The Heatmap Method for Better Discounting

Imagine you’re visiting an ecommerce website for the first time because you’re interested to buy something…

You found the product you’ve been looking for – and it’s 10% off. Score!

Feeling pretty great, you search for another product you like. After all, the first product you’re buying is 10% off already. You add another product to your cart and you see that it’s discounted as well.

Skeptical, you check out the brand’s product catalogue and you see that every product is discounted. There’s no specified reason or no holiday: all of the products are discounted just because.

At first, you’d buy it. A discount is a discount, after all. But after going back to the online store, you’d value the products less because the cost to purchase it isn’t much. Eventually, you’d think that this is too good to be true so there’s probably something wrong with the products, right?

This is the exact phenomenon that we’re trying to prevent: the death spiral of discounting.

I don’t want this to happen to you. That’s why in today’s short and sweet video, we’re going to talk about the heatmap method for better discounting:

Sure, knowing that customers rated discounts in email as the biggest influence on their purchase decisions counts. But this doesn’t mean you should just hand out discount coupons to everyone in your mailing list, of course.

Consider your prospects who recently gave you their email addresses to sign up to your mailing list. At this stage, they’re still warm leads, right?

They gave their email addresses as a way to engage with your brand, so you’re not necessarily required to give them a discount code at your first contact with them. You already got their attention.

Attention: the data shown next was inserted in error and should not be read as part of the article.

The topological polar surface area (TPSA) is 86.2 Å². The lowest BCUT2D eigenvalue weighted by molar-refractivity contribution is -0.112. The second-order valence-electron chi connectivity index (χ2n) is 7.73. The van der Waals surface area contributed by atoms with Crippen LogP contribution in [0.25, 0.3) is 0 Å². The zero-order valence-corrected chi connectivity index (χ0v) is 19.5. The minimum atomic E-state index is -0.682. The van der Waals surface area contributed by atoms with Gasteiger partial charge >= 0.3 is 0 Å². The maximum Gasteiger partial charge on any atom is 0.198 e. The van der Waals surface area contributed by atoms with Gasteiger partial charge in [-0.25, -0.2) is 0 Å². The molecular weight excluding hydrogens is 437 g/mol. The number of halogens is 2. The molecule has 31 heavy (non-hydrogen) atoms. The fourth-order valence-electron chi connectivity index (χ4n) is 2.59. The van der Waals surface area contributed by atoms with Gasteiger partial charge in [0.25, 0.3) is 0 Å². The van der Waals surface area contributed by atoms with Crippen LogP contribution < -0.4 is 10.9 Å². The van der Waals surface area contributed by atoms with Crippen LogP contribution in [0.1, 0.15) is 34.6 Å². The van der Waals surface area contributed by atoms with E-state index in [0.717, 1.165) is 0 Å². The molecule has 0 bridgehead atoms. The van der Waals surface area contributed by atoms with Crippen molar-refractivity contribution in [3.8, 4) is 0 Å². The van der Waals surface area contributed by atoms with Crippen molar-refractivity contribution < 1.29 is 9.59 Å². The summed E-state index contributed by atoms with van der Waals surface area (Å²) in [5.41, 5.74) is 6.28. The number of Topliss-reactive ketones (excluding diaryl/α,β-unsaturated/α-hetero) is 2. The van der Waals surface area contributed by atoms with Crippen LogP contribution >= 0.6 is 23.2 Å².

Now, the story changes if after a week or two, they still haven’t bought from you. At this stage, they’re becoming less warm: there may be less interest or less engagement with your brand. This is when sending a small discount — $10 off their purchase or 5% off — makes sense.

This is what the Heatmap Method of Better Discounting is all about. Take every customer category (prospect, first-time customer, repeated customer, inactive customer) and place them on the “heatmap”.

Warm customers are those who are highly engaged, meaning, those who recently subscribed to your list, or those who recently bought from you.

Less warm customers are those who have been inactive for a specified time frame: those who’ve never bought from you, those who bought from you one year ago, or those who repeatedly bought from you in the past but abruptly stopped doing business with you.

Your customer is “warm”? Don’t send an email just yet. They’re “less warm”? Better get started on sending those discount coupons.

Now, this idea isn’t limited to your customer categories only. You can apply the Heatmap Method of Better Discounting to your abandoned cart emails as well. For your first recovery email, don’t send a discount code yet. Remind them of their abandoned cart. Find out what stopped them from finalizing their purchase. Listen to what they have to say first.

Then, if by the second and third emails, they still haven’t made their purchase yet, then by all means, include a discount code in your email so you can motivate them to finalize the transaction.

Pro tip: most customers want percentage off discounts (35%) and free shipping (20%) so keep these in mind when considering what kind of discount scheme you’ll offer in your email.

The “colder” a customer is, the better it is for you to do discounting. Simple, sweet, and straight-to-the-point, right?

I hope you find this video helpful! Any insights you’d like to add? Let me know in the comments section below. See you next week! Ciao.

Tweetables

Here’s how you can prevent the death spiral of discounting. Click To Tweet

Your customer is “warm”? Don’t send an email just yet. They’re “less warm”? Better get started on sending those discount coupons. Click To Tweet

When there’s already a fire, there’s no need for you to rub the sticks together anymore. Here’s how this concept relates to better discounting. Click To Tweet

The “colder” a customer is, the better it is for you to do discounting. Click To Tweet

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